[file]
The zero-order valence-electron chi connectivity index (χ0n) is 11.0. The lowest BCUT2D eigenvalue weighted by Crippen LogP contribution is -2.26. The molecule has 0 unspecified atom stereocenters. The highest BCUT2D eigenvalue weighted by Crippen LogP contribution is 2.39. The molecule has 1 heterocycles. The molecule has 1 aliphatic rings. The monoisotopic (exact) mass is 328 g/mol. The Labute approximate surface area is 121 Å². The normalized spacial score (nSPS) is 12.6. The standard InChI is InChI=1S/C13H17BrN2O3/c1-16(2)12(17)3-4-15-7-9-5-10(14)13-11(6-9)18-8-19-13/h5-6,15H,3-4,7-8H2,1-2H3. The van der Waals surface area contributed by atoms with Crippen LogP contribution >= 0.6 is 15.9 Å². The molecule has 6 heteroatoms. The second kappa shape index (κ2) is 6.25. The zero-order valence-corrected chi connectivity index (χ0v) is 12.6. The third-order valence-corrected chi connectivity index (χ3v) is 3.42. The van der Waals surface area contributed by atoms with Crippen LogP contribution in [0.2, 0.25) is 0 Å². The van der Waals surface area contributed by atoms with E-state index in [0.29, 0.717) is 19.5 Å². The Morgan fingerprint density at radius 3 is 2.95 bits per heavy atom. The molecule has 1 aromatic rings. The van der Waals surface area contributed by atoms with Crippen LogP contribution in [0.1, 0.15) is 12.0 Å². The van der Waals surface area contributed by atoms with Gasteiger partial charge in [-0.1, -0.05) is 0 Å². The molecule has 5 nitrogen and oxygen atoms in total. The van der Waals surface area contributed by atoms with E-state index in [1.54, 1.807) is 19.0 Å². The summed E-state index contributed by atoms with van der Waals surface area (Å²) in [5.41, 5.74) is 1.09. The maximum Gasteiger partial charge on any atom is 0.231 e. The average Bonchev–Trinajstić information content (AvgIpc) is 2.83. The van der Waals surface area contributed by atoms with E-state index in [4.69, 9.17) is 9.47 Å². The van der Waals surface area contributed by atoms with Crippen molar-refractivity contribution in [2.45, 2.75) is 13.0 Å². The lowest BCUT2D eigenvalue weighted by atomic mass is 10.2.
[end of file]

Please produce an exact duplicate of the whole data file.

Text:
The zero-order valence-electron chi connectivity index (χ0n) is 11.0. The lowest BCUT2D eigenvalue weighted by Crippen LogP contribution is -2.26. The molecule has 0 unspecified atom stereocenters. The highest BCUT2D eigenvalue weighted by Crippen LogP contribution is 2.39. The molecule has 1 heterocycles. The molecule has 1 aliphatic rings. The monoisotopic (exact) mass is 328 g/mol. The Labute approximate surface area is 121 Å². The normalized spacial score (nSPS) is 12.6. The standard InChI is InChI=1S/C13H17BrN2O3/c1-16(2)12(17)3-4-15-7-9-5-10(14)13-11(6-9)18-8-19-13/h5-6,15H,3-4,7-8H2,1-2H3. The van der Waals surface area contributed by atoms with Crippen LogP contribution >= 0.6 is 15.9 Å². The molecule has 6 heteroatoms. The second kappa shape index (κ2) is 6.25. The zero-order valence-corrected chi connectivity index (χ0v) is 12.6. The third-order valence-corrected chi connectivity index (χ3v) is 3.42. The van der Waals surface area contributed by atoms with Crippen LogP contribution in [0.2, 0.25) is 0 Å². The van der Waals surface area contributed by atoms with E-state index in [0.29, 0.717) is 19.5 Å². The Morgan fingerprint density at radius 3 is 2.95 bits per heavy atom. The molecule has 1 aromatic rings. The van der Waals surface area contributed by atoms with Crippen LogP contribution in [0.1, 0.15) is 12.0 Å². The van der Waals surface area contributed by atoms with Gasteiger partial charge in [-0.1, -0.05) is 0 Å². The molecule has 5 nitrogen and oxygen atoms in total. The van der Waals surface area contributed by atoms with E-state index in [1.54, 1.807) is 19.0 Å². The summed E-state index contributed by atoms with van der Waals surface area (Å²) in [5.41, 5.74) is 1.09. The maximum Gasteiger partial charge on any atom is 0.231 e. The average Bonchev–Trinajstić information content (AvgIpc) is 2.83. The van der Waals surface area contributed by atoms with E-state index in [4.69, 9.17) is 9.47 Å². The van der Waals surface area contributed by atoms with Crippen molar-refractivity contribution in [2.45, 2.75) is 13.0 Å². The lowest BCUT2D eigenvalue weighted by atomic mass is 10.2.